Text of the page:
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There follows a fiery performance of Tchaikovsky's Romeo and Juliet with Stokowski's quiet ending similar to that suggested by Balakirev (Rimsky-Korsakov's wife had scratched out 'the bombastic series of final chords over a barrage of timpani' in her score). Stokowski gained the approval of Mrs R-K for his own quiet close [listen -- track 5, 18:00-19:01].

Mozart was indeed a rarity under Stokowski's direction, and the 1949 performance of the 'Haffner' Symphony is a commercial first! It is an eccentric performance with more vigour than we are accustomed to -- he takes a good seven seconds off most 'usual' performances of the first pages [listen -- track 6, 0:01-1:10].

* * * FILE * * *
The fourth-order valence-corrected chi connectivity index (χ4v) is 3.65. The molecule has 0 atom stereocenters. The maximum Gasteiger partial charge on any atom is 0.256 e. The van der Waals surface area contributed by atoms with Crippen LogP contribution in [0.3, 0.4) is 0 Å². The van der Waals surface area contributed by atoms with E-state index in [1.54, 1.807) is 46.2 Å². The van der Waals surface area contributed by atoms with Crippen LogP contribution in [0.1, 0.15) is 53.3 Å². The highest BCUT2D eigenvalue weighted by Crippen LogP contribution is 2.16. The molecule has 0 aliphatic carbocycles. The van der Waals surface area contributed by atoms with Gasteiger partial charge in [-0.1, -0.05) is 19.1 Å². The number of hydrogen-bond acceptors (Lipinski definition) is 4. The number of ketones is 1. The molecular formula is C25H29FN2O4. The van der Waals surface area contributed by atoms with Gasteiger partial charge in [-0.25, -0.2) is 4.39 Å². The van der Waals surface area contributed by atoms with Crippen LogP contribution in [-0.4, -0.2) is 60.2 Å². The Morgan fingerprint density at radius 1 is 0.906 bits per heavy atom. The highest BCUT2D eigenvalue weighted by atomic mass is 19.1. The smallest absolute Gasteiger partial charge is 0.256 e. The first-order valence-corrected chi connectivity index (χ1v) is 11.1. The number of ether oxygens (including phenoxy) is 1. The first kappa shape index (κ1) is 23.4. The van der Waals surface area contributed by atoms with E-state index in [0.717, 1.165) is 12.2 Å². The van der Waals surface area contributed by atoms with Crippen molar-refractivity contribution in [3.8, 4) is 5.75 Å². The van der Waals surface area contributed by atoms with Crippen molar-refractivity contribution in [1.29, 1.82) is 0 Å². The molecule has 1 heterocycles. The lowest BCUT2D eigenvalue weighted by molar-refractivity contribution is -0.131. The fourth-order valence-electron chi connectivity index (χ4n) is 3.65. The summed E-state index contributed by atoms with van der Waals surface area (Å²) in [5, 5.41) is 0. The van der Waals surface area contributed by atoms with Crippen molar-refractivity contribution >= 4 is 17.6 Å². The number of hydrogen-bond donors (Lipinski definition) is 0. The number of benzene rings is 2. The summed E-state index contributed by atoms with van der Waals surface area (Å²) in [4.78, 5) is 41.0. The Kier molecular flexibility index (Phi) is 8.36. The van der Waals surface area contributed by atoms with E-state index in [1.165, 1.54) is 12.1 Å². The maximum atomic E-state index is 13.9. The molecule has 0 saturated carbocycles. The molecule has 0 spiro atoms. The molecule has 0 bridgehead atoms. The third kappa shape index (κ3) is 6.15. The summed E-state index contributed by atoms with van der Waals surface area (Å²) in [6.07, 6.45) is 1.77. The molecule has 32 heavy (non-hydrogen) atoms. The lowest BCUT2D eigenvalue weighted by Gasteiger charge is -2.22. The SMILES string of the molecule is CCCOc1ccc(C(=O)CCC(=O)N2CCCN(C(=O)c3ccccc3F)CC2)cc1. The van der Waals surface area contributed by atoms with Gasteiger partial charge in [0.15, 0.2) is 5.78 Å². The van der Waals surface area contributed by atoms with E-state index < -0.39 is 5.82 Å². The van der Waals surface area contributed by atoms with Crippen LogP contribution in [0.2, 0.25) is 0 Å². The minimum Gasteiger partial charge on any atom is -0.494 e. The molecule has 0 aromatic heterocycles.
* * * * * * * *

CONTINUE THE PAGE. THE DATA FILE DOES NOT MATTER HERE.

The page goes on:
The disc also contains a US Army V-Disc performance of Tom Jefferson Scott's hymn tune fantasy 'From the Sacred Harp', with a brief spoken introduction by the composer who died at the age of 50 in 1961, and a quite rough but entertaining performance of Weinberger's Polka and Fugue from Schwanda the Bagpiper, which is given a little of Stokowski's personal strengthening to the orchestration at the end!

Copyright © 28 December 2004 Patric Standford, Wakefield UK


Stokowski - The Classic 1947-1949 Columbias - Volume 3 - and Live Broadcasts

CACD0537 ADD Mono REISSUE 78'58" 2004 Cala Records Ltd

New York Philharmonic; Leopold Stokowski, conductor

Vaughan Williams: Symphony No 6 in E minor (world première recording); Tchaikovsky: Romeo and Juliet - Fantasy Overture; Mozart: Symphony No 35 in D 'Haffner'; Thomas Jefferson Scott: From the Sacred Harp (world première recording) (with introductory remarks by the composer, Tom Scott); Weinberger: Polka and Fugue from 'Schwanda the Bagpiper'


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